The takeaway: All this talk about matzo and chametz in the parsha brings up questions about the meaning of freedom. When you get down to it, there are actually two types of freedom: There’s freedom “from” things – mostly bad stuff, like oppression and slavery. But there’s also freedom “to” things – like the freedom to make our own decisions, and the freedom to create new realities. By accepting our freedom, we meanwhile accept a type of responsibility to ourselves and to others. In other words, “our newfound freedom [obligates] us to bring about the same transformation for others in our world.” It obligates us to “be the change,” as Gandhi famously put it, and to help others find their own freedom.

The “to-do”: There are still three months until Passover’s week-long matzo-fest begins (whew!). In the meantime, why not get a jump start on embracing your freedom, by helping ensure it for others. Volunteer with or support human rights organizations like Human Rights Watch, Youth for Human Rights, or Rabbis for Human Rights North America.

Read the full Torah commentary, on which this excerpt is based, over at AJWS’ website.

8 Nights of Service: Volunteer The Day After Christmas

Welcome to Repair the World’s 8 Nights of Service: awesome volunteer projects, donation opportunities and tikkun olam ideas to bring service to the center of your Hanukkah celebration!

In America, being Jewish on Christmas has come to mean a few things – namely catching up on the latest movies and eating lots of delicious Chinese food. (You can find out why here.)

Many Jewish families also spend Christmas day volunteering at nearby shelters and soup kitchens. Along with Thanksgiving, Christmas is one of the busiest volunteer days of the year – some charities even have to turn away well-meaning volunteers, because they simply have too much help. The day (and weeks) after Christmas are a different story. With work beginning again for some, and families heading off on winter break vacations, many charities have trouble recruiting help throughout the month January.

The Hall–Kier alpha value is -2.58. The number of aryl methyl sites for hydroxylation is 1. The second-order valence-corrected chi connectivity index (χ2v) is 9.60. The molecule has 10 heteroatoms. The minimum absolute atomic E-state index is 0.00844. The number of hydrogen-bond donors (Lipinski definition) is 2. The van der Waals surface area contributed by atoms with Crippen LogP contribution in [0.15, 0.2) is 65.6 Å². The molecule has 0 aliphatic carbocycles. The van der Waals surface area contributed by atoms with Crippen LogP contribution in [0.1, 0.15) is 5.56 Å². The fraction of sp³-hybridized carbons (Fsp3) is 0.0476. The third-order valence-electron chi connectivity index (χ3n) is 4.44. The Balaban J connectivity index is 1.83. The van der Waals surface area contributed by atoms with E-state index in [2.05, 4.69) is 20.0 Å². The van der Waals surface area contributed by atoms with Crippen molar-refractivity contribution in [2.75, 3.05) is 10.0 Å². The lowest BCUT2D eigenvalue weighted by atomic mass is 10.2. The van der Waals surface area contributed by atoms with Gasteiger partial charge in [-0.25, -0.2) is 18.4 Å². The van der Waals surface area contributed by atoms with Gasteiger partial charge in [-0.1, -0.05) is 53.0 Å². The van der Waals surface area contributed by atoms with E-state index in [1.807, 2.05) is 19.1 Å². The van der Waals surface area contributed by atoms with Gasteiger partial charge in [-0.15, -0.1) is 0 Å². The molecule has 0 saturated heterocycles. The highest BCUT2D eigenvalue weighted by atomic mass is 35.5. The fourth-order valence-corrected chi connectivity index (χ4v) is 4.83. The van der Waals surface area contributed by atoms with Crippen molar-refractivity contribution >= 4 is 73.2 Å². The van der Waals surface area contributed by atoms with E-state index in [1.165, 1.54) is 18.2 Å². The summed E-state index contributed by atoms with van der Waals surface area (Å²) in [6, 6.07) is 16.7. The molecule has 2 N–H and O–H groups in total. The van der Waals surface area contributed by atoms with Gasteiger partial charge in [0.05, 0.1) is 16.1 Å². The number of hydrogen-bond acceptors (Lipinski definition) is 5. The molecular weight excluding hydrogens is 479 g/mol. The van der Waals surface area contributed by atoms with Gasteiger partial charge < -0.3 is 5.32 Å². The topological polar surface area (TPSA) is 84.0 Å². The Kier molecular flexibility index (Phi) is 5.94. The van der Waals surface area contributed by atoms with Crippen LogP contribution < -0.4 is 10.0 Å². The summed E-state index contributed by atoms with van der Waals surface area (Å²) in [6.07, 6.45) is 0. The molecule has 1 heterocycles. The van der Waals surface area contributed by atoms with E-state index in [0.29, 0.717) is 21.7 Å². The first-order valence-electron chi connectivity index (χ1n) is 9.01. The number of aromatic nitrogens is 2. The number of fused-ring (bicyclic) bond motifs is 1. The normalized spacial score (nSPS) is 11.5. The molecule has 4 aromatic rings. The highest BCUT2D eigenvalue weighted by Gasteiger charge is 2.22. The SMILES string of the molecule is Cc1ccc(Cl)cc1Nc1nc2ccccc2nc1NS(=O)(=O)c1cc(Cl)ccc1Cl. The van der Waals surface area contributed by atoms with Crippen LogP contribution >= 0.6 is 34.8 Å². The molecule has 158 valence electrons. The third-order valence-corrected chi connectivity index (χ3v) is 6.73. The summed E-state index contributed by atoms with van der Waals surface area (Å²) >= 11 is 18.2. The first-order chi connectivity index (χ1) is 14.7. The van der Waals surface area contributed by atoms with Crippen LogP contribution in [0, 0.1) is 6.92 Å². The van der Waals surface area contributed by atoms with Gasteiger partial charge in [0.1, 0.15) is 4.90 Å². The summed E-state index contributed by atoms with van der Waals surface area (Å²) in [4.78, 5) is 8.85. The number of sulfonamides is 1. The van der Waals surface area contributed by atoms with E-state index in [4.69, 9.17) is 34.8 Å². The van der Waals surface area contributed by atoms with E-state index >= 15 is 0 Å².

Volunteering to help others on Christmas is a fabulous way to spend a day off, but the need for help remains beyond the holiday. This Hanukkah, bring the holiday volunteering spirit with you into the rest of the year. Here are a few resources to get you started:

Find a shelter.

    The National Coalition for the Homeless offers ideas and resources to help plug into volunteer opportunities, and links to a few national databases so you can locate a shelter nearby.

Find a soup kitchen.

    Feeding America, an anti-hunger organization lets you search by zip code to find a soup kitchen near you.

Donate to Mazon,

    The Jewish response to hunger. Don’t have the time to volunteer in person? Your donated funds to Mazon go to help organizations working on the ground to combat hunger.

How are you planning to bring the spirit of service into the New Year? Let us know by tweeting @repairtheworld and #8Nights

On Thanksgiving, Share Your Gratitude By Giving Back

Polish your gravy boats and slip into your eating pants, people – Thanksgiving is almost here. It’s the holiday devoted to lots: of traffic, of eating, of time with family, and of being grateful for everything we have. (hmmm … didn’t we just do this in October?)